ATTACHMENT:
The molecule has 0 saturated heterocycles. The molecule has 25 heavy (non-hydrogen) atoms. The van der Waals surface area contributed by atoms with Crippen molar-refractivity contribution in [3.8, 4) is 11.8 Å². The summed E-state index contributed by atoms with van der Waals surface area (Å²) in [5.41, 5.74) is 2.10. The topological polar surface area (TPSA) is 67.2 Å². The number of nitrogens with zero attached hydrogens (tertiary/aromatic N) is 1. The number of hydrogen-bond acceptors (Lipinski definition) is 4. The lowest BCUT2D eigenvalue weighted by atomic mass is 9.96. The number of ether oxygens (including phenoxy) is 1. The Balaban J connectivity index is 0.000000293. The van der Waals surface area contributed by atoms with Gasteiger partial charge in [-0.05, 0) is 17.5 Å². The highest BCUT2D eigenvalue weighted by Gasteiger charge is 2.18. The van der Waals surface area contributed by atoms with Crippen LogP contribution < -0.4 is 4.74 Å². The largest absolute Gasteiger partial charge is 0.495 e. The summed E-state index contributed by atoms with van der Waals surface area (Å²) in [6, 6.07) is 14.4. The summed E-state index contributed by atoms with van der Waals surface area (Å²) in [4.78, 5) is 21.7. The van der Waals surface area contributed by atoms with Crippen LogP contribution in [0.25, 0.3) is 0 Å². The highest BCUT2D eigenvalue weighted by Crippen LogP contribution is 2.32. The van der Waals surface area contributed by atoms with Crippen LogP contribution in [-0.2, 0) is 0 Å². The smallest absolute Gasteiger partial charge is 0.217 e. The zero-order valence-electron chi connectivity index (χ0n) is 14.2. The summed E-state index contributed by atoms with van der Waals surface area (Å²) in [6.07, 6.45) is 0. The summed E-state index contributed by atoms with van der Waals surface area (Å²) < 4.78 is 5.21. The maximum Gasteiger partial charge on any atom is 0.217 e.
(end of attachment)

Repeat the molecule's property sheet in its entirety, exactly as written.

The molecule has 0 saturated heterocycles. The molecule has 25 heavy (non-hydrogen) atoms. The van der Waals surface area contributed by atoms with Crippen molar-refractivity contribution in [3.8, 4) is 11.8 Å². The summed E-state index contributed by atoms with van der Waals surface area (Å²) in [5.41, 5.74) is 2.10. The topological polar surface area (TPSA) is 67.2 Å². The number of nitrogens with zero attached hydrogens (tertiary/aromatic N) is 1. The number of hydrogen-bond acceptors (Lipinski definition) is 4. The lowest BCUT2D eigenvalue weighted by atomic mass is 9.96. The number of ether oxygens (including phenoxy) is 1. The Balaban J connectivity index is 0.000000293. The van der Waals surface area contributed by atoms with Gasteiger partial charge in [-0.05, 0) is 17.5 Å². The highest BCUT2D eigenvalue weighted by Gasteiger charge is 2.18. The van der Waals surface area contributed by atoms with Crippen LogP contribution < -0.4 is 4.74 Å². The largest absolute Gasteiger partial charge is 0.495 e. The summed E-state index contributed by atoms with van der Waals surface area (Å²) in [6, 6.07) is 14.4. The summed E-state index contributed by atoms with van der Waals surface area (Å²) in [4.78, 5) is 21.7. The van der Waals surface area contributed by atoms with Crippen LogP contribution in [0.25, 0.3) is 0 Å². The highest BCUT2D eigenvalue weighted by Crippen LogP contribution is 2.32. The van der Waals surface area contributed by atoms with Crippen LogP contribution in [-0.2, 0) is 0 Å². The smallest absolute Gasteiger partial charge is 0.217 e. The zero-order valence-electron chi connectivity index (χ0n) is 14.2. The summed E-state index contributed by atoms with van der Waals surface area (Å²) in [6.07, 6.45) is 0. The summed E-state index contributed by atoms with van der Waals surface area (Å²) < 4.78 is 5.21. The maximum Gasteiger partial charge on any atom is 0.217 e.